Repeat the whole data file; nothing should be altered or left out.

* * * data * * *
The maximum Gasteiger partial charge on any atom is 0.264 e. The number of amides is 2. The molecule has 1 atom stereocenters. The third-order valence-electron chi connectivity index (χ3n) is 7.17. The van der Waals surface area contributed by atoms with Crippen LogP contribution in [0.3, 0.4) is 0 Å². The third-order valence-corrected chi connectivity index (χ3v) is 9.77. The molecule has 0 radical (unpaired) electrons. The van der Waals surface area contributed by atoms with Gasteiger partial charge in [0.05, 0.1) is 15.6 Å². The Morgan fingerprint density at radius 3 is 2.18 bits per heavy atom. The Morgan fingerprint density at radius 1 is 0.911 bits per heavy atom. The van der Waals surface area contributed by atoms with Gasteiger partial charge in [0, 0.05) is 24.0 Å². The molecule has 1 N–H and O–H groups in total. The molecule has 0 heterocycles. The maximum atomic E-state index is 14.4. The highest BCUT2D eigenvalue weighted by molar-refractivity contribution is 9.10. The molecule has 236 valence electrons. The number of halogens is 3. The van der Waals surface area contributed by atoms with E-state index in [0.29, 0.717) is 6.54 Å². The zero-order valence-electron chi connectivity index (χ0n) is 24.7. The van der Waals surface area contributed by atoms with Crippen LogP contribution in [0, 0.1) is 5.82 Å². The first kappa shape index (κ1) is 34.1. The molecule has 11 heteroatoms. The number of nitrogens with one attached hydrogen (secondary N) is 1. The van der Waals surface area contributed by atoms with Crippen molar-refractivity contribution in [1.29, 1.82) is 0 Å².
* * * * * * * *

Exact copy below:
The maximum Gasteiger partial charge on any atom is 0.264 e. The number of amides is 2. The molecule has 1 atom stereocenters. The third-order valence-electron chi connectivity index (χ3n) is 7.17. The van der Waals surface area contributed by atoms with Crippen LogP contribution in [0.3, 0.4) is 0 Å². The third-order valence-corrected chi connectivity index (χ3v) is 9.77. The molecule has 0 radical (unpaired) electrons. The van der Waals surface area contributed by atoms with Gasteiger partial charge in [0.05, 0.1) is 15.6 Å². The Morgan fingerprint density at radius 3 is 2.18 bits per heavy atom. The Morgan fingerprint density at radius 1 is 0.911 bits per heavy atom. The van der Waals surface area contributed by atoms with Gasteiger partial charge in [0, 0.05) is 24.0 Å². The molecule has 1 N–H and O–H groups in total. The molecule has 0 heterocycles. The maximum atomic E-state index is 14.4. The highest BCUT2D eigenvalue weighted by molar-refractivity contribution is 9.10. The molecule has 236 valence electrons. The number of halogens is 3. The van der Waals surface area contributed by atoms with E-state index in [0.29, 0.717) is 6.54 Å². The zero-order valence-electron chi connectivity index (χ0n) is 24.7. The van der Waals surface area contributed by atoms with Crippen LogP contribution in [0, 0.1) is 5.82 Å². The first kappa shape index (κ1) is 34.1. The molecule has 11 heteroatoms. The number of nitrogens with one attached hydrogen (secondary N) is 1. The van der Waals surface area contributed by atoms with Crippen molar-refractivity contribution in [1.29, 1.82) is 0 Å².